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Title: Water levels primarily drive variation in photosynthesis and nutrient use of scrub Red Mangroves in the southeastern Florida Everglades
Abstract We investigated how mangrove-island micro-elevation (i.e., habitat: center vs edge) affects tree physiology in a scrub mangrove forest of the southeastern Everglades. We measured leaf gas exchange rates of scrub Rhizophora mangle L. trees monthly during 2019, hypothesizing that CO2 assimilation (Anet) and stomatal conductance (gsw) would decline with increasing water levels and salinity, expecting more considerable differences at mangrove-island edges than centers, where physiological stress is greatest. Water levels varied between 0 and 60 cm from the soil surface, rising during the wet season (May–October) relative to the dry season (November–April). Porewater salinity ranged from 15 to 30 p.p.t., being higher at mangrove-island edges than centers. Anet maximized at 15.1 μmol m−2 s−1, and gsw was typically <0.2 mol m−2 s−1, both of which were greater in the dry than the wet season and greater at island centers than edges, with seasonal variability being roughly equal to variation between habitats. After accounting for season and habitat, water level positively affected Anet in both seasons but did not affect gsw. Our findings suggest that inundation stress (i.e., water level) is the primary driver of variation in leaf gas exchange rates of scrub mangroves in the Florida Everglades, while also constraining Anet more than gsw. The interaction between inundation stress due to permanent flooding and habitat varies with season as physiological stress is alleviated at higher-elevation mangrove-island center habitats during the dry season. Freshwater inflows during the wet season increase water levels and inundation stress at higher-elevation mangrove-island centers, but also potentially alleviate salt and sulfide stress in soils. Thus, habitat heterogeneity leads to differences in nutrient and water acquisition and use between trees growing in island centers versus edges, creating distinct physiological controls on photosynthesis, which likely affect carbon flux dynamics of scrub mangroves in the Everglades.  more » « less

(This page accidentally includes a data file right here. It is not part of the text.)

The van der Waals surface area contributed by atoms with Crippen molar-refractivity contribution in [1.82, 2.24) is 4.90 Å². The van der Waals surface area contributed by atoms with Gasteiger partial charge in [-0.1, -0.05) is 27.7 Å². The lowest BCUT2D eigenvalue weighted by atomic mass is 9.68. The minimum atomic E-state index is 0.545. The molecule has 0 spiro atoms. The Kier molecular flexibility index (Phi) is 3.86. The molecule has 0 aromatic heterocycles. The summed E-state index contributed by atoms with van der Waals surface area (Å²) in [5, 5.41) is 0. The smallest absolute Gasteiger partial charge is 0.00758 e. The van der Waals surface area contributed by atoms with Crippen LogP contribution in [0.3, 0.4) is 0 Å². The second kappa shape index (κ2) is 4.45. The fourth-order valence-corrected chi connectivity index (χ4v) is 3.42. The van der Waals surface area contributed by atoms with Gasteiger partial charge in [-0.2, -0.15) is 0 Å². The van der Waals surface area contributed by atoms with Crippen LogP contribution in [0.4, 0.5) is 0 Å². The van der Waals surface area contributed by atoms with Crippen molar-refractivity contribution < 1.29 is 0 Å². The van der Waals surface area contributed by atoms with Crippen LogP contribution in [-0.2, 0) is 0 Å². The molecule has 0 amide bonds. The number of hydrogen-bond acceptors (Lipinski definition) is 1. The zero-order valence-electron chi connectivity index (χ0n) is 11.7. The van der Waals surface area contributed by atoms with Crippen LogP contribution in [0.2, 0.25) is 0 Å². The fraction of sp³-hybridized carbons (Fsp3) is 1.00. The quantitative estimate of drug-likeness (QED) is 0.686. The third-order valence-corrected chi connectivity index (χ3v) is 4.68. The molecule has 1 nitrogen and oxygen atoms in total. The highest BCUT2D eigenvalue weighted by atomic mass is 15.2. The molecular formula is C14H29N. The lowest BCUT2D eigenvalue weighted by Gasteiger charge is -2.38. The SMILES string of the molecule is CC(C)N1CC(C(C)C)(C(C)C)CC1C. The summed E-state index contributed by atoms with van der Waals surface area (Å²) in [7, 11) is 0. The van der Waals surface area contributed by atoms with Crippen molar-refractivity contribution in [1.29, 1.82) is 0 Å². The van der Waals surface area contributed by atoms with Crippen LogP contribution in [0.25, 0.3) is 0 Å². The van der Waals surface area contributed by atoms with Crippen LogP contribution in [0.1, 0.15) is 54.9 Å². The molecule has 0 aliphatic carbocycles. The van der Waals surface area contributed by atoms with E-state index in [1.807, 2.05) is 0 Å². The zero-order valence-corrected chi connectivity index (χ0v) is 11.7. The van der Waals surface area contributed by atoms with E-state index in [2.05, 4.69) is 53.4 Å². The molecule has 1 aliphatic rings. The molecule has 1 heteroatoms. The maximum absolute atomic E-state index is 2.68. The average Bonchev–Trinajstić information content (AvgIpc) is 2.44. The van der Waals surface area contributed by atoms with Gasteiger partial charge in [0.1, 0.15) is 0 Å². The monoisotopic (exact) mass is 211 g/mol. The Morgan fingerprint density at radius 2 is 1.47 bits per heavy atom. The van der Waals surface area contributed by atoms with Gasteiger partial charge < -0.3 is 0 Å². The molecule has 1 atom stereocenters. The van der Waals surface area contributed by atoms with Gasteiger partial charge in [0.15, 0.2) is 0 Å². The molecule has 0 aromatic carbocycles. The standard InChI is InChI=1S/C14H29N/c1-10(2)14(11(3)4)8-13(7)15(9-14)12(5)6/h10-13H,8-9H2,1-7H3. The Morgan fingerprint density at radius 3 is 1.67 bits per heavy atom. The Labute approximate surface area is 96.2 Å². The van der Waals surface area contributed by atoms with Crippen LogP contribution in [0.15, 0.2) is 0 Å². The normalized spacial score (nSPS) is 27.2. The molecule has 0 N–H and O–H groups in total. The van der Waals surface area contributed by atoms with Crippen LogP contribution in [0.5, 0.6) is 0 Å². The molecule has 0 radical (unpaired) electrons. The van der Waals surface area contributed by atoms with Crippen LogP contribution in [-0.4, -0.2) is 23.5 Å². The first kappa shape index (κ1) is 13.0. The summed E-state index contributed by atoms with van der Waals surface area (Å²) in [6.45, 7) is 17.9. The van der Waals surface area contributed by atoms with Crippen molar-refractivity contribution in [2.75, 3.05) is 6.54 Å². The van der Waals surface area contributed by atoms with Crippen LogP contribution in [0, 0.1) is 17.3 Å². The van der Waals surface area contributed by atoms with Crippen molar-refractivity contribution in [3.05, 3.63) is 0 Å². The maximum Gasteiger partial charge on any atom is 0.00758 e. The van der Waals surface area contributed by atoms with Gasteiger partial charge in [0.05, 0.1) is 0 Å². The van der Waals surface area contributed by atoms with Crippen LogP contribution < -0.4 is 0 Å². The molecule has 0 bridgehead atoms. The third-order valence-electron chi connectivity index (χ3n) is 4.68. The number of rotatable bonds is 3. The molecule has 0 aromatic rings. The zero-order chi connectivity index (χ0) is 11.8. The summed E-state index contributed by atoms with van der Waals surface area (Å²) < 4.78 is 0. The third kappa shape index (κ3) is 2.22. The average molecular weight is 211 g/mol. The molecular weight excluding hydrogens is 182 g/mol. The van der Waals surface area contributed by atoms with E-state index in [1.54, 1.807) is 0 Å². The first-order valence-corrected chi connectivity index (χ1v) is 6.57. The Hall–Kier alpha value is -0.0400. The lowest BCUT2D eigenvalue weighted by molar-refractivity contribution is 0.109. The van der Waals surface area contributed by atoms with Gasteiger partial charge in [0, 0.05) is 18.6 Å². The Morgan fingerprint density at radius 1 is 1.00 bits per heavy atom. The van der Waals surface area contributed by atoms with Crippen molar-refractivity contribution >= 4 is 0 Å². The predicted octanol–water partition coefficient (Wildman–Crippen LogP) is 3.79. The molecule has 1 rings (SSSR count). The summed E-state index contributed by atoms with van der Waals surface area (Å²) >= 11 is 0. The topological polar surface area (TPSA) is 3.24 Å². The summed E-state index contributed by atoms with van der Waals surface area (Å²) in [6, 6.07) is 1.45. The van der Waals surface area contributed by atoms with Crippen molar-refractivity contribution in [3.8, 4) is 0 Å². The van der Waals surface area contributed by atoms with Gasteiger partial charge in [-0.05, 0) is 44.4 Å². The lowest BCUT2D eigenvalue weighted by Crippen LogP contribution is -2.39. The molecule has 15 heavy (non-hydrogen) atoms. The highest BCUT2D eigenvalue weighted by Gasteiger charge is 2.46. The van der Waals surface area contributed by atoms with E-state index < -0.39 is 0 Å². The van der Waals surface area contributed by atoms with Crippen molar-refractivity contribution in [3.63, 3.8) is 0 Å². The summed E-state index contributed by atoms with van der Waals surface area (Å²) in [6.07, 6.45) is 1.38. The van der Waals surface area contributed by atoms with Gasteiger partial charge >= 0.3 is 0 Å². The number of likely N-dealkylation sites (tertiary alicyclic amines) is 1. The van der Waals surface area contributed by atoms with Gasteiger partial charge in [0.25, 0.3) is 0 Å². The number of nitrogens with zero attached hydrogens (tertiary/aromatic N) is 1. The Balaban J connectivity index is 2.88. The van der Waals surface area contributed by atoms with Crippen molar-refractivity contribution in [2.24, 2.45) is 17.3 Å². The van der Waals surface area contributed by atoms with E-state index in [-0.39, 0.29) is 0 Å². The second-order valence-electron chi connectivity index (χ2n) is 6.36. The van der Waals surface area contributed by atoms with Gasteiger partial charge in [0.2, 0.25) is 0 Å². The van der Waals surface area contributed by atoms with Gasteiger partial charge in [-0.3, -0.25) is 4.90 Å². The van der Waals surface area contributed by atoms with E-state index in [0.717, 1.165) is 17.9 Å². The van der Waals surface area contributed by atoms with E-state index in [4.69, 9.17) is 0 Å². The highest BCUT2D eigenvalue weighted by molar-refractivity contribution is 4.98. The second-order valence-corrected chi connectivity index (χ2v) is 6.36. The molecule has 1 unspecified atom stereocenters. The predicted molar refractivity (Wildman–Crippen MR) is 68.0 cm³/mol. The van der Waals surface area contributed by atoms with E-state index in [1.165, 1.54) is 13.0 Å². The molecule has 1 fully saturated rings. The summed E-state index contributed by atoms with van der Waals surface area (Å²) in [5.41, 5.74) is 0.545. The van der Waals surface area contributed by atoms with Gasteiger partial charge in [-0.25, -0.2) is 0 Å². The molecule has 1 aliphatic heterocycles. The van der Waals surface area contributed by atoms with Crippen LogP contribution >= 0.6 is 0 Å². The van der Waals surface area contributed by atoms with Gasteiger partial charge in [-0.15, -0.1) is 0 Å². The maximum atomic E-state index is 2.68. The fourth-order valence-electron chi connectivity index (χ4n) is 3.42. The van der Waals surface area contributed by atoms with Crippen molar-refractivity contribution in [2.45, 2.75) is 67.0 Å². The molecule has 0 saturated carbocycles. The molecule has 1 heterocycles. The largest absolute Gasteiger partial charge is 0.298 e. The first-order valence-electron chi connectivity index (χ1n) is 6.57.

Award ID(s):
2025954 1832229
Author(s) / Creator(s):
; ; ; ;
Ball, Marilyn
Date Published:
Journal Name:
Tree Physiology
Page Range / eLocation ID:
797 to 814
Medium: X
Sponsoring Org:
National Science Foundation
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